Instead of political party leaders setting the agenda for the mid-term elections, the Supreme Court decided to take over that role. The court's decision to review Dobbs v. Jackson Women's Health Organization and answer whether all pre-viability abortion bans are unconstitutional, placed overturning Roe v. Wade at center stage heading into mid-terms. The problem is most Americas do not know what Roe did, and consequently, as Scott Rasmussen points out on "Washington Watch," most Americas do not know what overturning Roe would do. Education surrounding Roe v. Wade will have a major impact on how the issue plays out politically.
When Roe v. Wade and its companion case, Doe v. Bolton were decided in 1973, the Supreme Court's rulings overturned nearly every state law regarding abortion. The Roe decision prevented states from limiting abortion in the first trimester, allowed for state regulation in the interest of a woman's health in the second trimester, and allowed states to outlaw abortion in the third trimester except when necessary to preserve the life or health of the mother; however, the decision handed down in Doe has been interpreted to say that Roe's health exception must include mental health. As a result, unless a state passes laws stating otherwise, abortion through all nine months of pregnancy is the default state law.
Even in the 1970s, when it was virtually impossible for an average person to recognize an unborn child in an ultrasound, 79 percent of Americans disagreed with Roe's findings. Today, as Rasmussen mentioned, "A large number of people believe that it's too easy to get an abortion in America. In fact, that's the plurality position. So the idea of tightening some restrictions is not, as people on the political left would have you believe, something that is greatly opposed by the American people. There is a desire to place some restrictions."
In fact, 76 percent of Americans including 55 percent who identify as pro-choice, want abortion restricted to the first three months of pregnancy -- indicating that Americans want abortion laws significantly more restrictive than the one the Supreme Court is reviewing in Dobbs, which restricts abortions after 15 weeks.
Though 76 percent of Americans disagree with Roe's findings because of confusion over what overturning Roe would do, 70 percent of Americans say they do not want Roe overturned. As Rasmussen mentioned, "A majority of voters do not know what would happen if Roe v. Wade was overturned. Thirty percent think that abortion would be outlawed everywhere in the country. Twenty-six percent simply don't know what would happen."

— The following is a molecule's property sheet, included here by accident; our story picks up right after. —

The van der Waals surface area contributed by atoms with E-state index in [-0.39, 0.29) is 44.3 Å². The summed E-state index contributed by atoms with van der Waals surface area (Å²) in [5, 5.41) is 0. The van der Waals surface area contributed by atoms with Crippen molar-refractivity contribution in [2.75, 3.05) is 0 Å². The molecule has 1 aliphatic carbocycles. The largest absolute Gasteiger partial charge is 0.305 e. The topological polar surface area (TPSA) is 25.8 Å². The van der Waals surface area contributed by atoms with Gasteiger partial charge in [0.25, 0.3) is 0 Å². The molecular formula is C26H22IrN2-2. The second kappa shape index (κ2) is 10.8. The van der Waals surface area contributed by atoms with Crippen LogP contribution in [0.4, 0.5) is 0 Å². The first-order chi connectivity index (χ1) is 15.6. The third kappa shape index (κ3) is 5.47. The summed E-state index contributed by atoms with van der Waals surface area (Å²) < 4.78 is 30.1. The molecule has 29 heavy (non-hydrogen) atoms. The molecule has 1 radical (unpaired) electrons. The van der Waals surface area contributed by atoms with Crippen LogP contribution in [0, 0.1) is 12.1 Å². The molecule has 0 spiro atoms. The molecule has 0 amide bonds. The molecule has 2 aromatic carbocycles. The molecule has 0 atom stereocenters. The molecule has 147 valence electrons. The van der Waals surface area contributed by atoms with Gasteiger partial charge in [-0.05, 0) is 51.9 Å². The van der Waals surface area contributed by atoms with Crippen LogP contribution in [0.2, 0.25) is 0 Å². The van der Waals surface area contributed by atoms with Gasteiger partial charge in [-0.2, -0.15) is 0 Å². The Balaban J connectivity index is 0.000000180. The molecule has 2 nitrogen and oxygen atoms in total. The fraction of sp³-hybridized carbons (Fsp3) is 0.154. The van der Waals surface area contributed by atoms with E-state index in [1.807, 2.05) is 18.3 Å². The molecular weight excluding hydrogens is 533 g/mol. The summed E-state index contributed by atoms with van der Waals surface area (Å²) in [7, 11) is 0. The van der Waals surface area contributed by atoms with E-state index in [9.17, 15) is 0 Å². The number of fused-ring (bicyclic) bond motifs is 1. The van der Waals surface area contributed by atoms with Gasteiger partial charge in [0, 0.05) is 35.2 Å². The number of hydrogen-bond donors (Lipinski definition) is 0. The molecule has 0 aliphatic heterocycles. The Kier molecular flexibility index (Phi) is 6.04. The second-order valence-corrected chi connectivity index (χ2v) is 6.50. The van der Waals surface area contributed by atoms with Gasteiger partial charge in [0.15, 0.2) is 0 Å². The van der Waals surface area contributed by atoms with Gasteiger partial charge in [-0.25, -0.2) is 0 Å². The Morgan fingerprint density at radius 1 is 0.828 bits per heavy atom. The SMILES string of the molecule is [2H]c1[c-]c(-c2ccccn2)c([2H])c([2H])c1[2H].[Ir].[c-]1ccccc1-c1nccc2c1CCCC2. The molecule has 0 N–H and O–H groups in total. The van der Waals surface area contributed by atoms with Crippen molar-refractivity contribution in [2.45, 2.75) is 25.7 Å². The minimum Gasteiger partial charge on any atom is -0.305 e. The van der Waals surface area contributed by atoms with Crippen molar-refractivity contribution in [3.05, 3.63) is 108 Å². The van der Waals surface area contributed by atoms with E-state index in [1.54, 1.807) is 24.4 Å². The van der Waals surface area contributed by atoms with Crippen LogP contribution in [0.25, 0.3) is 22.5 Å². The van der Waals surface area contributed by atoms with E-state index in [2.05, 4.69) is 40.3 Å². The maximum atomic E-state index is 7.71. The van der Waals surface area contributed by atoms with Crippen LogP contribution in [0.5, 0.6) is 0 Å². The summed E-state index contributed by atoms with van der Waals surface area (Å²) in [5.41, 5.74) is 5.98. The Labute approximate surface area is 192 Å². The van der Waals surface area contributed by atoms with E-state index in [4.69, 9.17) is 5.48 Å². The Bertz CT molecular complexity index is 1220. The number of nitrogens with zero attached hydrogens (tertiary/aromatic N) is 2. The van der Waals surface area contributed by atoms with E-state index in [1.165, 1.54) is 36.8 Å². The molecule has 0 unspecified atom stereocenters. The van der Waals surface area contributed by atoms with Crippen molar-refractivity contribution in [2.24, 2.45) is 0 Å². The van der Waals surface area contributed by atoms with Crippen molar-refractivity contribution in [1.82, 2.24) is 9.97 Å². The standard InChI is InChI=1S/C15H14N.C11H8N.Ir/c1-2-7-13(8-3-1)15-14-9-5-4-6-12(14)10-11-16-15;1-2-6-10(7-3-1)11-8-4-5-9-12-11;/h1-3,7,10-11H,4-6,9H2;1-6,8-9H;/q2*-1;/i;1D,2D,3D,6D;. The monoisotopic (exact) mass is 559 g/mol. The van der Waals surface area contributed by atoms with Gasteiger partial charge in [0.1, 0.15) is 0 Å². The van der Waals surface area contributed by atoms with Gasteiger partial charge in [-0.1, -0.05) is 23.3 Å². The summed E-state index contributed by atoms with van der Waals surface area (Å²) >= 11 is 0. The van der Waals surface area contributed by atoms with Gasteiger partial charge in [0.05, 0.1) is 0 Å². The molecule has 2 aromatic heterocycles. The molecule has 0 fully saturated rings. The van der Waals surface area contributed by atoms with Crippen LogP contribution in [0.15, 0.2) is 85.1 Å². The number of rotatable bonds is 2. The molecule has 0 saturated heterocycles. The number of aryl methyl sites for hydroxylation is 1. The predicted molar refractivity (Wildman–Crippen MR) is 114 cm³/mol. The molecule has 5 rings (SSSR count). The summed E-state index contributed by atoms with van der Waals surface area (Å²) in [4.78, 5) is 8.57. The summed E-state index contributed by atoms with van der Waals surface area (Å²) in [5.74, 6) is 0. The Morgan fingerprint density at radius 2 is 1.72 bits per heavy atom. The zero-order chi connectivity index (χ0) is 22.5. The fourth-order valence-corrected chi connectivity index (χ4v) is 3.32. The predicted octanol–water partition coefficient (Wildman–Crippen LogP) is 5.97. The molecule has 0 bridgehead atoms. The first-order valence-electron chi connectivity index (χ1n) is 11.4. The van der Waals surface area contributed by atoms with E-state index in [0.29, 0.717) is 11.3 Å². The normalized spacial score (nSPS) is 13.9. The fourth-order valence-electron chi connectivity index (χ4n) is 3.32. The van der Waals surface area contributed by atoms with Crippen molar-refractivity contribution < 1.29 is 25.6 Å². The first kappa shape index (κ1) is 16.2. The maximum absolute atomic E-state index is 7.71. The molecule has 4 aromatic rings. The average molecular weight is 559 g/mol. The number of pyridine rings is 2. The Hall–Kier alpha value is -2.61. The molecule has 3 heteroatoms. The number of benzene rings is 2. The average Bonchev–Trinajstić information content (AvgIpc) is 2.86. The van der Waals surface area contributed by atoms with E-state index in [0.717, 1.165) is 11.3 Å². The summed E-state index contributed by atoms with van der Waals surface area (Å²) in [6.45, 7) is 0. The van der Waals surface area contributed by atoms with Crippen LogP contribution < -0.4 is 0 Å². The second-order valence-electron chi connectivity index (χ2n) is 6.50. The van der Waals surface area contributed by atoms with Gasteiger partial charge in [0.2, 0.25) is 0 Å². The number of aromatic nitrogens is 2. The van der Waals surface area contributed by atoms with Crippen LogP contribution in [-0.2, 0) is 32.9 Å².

Regardless, Rasmussen says, if abortion becomes a bigger issue (and the Supreme Court is certainly helping to make it one), the slight edge that Republicans have in their pro-life enthusiasm could come in to play in a major way in 2022. "The [intensity] is generally on the pro-life side." So, Scott said, depending on what happens, "I think it helps get Republican turnout even stronger. We're already seeing Republicans more fired up about the midterm elections than Democrats. Obviously, there's a very long way to go. But for many Democrats, the primary reason that turnout was [so high was] to get Donald Trump out of office. So that would remove [him] from the equation." If the Supreme Court drops a bombshell, he acknowledged, all bets are off.
If Roe is overturned, state legislatures will make their own abortion laws. It would "allow states to...identify themselves as either pro-life or pro-abortion. And...if people feel strongly about it, they can move to another state." Tony Perkins stated. If this year's 536 pieces of state level pro-life legislation including 146 abortion bans, are any indication, people certainly feel strongly about abortion, and they are electing legislators who will reflect their views.
Of course, that was the intention behind the Tenth Amendment to the Constitution. There is no "right" to an abortion listed in the Constitution. As such, the power to rule on the constitutionality of abortion should never have been in the hands of the Supreme Court.
Right now, America's laws on abortion are some of the most barbaric in the world, putting the U.S. on equal footing with human rights violators like China and North Korea. If the Supreme Court rules to overturn Roe in Dobbs, states will have the opportunity to change that. The future of pro-life legislation should be at the forefront of voters' minds during the upcoming midterm elections -- and during every election. Electing pro-life state legislators will result in pro-life laws, and for unborn babies in America, the stakes have never been higher.